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Business is the activity of making one's living or making money by producing or buying and selling products (such as goods and services).[need quotation to verify] Simply put, it is "any activity or enterprise entered into for profit."

Having a business name does not separate the business entity from the owner, which means that the owner of the business is responsible and liable for debts incurred by the business. If the business acquires debts, the creditors can go after the owner's personal possessions. A business structure does not allow for corporate tax rates. The proprietor is personally taxed on all income from the business.

The term is also often used colloquially (but not by lawyers or by public officials) to refer to a company. A company, on the other hand, is a separate legal entity and provides for limited liability, as well as corporate tax rates. A company structure is more complicated and expensive to set up, but offers more protection and benefits for the owner. (Full article...)

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Damage from Hurricane Katrina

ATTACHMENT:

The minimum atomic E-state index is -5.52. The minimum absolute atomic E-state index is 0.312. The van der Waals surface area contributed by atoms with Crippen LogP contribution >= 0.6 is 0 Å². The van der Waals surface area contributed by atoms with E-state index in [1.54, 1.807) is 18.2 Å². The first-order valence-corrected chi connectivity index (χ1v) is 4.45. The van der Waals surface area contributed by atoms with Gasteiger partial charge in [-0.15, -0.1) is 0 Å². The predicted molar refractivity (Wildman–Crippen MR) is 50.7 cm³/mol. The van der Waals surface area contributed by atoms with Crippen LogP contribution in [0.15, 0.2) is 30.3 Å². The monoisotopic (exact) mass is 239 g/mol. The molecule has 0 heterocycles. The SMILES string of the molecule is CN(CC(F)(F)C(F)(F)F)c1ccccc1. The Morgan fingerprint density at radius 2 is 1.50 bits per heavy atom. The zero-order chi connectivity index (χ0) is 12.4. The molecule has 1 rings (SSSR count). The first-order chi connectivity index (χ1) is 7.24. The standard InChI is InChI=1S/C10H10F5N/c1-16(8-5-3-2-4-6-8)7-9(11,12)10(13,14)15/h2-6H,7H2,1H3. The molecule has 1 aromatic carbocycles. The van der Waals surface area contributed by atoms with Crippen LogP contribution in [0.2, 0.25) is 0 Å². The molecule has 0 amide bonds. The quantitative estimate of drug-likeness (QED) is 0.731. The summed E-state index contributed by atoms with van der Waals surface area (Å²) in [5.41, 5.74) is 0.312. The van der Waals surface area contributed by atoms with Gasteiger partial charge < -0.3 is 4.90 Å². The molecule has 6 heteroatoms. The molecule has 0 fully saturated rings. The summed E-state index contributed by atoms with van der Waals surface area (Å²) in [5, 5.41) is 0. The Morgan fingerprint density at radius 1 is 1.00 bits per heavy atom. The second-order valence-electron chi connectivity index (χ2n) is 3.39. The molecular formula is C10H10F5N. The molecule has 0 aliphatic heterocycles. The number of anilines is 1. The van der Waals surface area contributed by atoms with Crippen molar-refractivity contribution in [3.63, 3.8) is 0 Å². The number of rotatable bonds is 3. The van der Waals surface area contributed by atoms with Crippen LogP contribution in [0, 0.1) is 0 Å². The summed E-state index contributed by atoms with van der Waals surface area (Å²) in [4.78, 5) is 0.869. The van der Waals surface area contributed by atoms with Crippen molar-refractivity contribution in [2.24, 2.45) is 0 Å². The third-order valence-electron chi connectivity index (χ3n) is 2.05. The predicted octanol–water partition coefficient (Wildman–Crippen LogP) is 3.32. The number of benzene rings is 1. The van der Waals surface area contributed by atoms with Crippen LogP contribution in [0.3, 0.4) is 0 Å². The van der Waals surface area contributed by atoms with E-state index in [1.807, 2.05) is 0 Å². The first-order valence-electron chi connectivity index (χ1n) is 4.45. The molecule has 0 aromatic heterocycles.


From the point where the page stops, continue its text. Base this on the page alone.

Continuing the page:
Actuaries are business professionals who deal with the financial impact of risk and uncertainty. Actuaries are highly trained experts with a deep understanding of financial security systems, their reasons for being, their complexity, their mathematics, and the way they work. They evaluate the likelihood of future events and design creative ways to quantify the contingent outcomes in order to minimize losses associated with uncertain undesirable events. These risks can impact both sides of the balance sheet and require asset management, liability management, and valuation skills. It takes a combination of strong analytical skills, business knowledge and understanding of both human behavior and the vagaries of information systems to design and manage programs that control risk. Actuaries work in a number of insurance disciplines, which may be classified as life, health, pensions, annuities, and asset management, social welfare programs, property, casualty, liability, general insurance and reinsurance.